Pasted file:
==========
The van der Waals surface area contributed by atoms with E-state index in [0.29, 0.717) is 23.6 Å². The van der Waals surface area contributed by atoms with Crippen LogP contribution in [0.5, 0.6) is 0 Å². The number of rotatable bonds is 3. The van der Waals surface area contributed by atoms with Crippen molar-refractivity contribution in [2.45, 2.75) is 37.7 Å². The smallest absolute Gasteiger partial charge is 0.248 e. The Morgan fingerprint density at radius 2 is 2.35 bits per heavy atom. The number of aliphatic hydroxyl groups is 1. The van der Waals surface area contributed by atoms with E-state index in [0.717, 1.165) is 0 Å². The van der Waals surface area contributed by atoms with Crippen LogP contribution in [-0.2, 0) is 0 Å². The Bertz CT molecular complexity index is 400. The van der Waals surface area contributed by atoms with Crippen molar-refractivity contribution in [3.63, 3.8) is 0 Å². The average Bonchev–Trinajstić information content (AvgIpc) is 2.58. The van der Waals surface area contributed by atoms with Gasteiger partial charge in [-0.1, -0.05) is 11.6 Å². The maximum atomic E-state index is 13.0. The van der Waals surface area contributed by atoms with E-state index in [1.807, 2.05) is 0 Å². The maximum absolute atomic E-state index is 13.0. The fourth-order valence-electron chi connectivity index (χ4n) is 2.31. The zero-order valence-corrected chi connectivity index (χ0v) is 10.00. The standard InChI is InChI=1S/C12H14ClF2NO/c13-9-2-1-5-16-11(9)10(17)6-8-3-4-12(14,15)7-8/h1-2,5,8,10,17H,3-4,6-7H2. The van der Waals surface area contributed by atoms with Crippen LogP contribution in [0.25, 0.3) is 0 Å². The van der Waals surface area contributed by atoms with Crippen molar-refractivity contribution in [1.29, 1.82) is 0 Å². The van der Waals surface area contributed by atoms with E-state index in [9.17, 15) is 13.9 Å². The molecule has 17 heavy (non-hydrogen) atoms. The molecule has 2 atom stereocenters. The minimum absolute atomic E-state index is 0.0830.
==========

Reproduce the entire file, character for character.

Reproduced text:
The van der Waals surface area contributed by atoms with E-state index in [0.29, 0.717) is 23.6 Å². The van der Waals surface area contributed by atoms with Crippen LogP contribution in [0.5, 0.6) is 0 Å². The number of rotatable bonds is 3. The van der Waals surface area contributed by atoms with Crippen molar-refractivity contribution in [2.45, 2.75) is 37.7 Å². The smallest absolute Gasteiger partial charge is 0.248 e. The Morgan fingerprint density at radius 2 is 2.35 bits per heavy atom. The number of aliphatic hydroxyl groups is 1. The van der Waals surface area contributed by atoms with E-state index in [0.717, 1.165) is 0 Å². The van der Waals surface area contributed by atoms with Crippen LogP contribution in [-0.2, 0) is 0 Å². The Bertz CT molecular complexity index is 400. The van der Waals surface area contributed by atoms with Crippen molar-refractivity contribution in [3.63, 3.8) is 0 Å². The average Bonchev–Trinajstić information content (AvgIpc) is 2.58. The van der Waals surface area contributed by atoms with Gasteiger partial charge in [-0.1, -0.05) is 11.6 Å². The maximum atomic E-state index is 13.0. The van der Waals surface area contributed by atoms with E-state index in [1.807, 2.05) is 0 Å². The maximum absolute atomic E-state index is 13.0. The fourth-order valence-electron chi connectivity index (χ4n) is 2.31. The zero-order valence-corrected chi connectivity index (χ0v) is 10.00. The standard InChI is InChI=1S/C12H14ClF2NO/c13-9-2-1-5-16-11(9)10(17)6-8-3-4-12(14,15)7-8/h1-2,5,8,10,17H,3-4,6-7H2. The van der Waals surface area contributed by atoms with Crippen LogP contribution in [0.25, 0.3) is 0 Å². The van der Waals surface area contributed by atoms with Crippen molar-refractivity contribution in [1.29, 1.82) is 0 Å². The van der Waals surface area contributed by atoms with E-state index in [9.17, 15) is 13.9 Å². The molecule has 17 heavy (non-hydrogen) atoms. The molecule has 2 atom stereocenters. The minimum absolute atomic E-state index is 0.0830.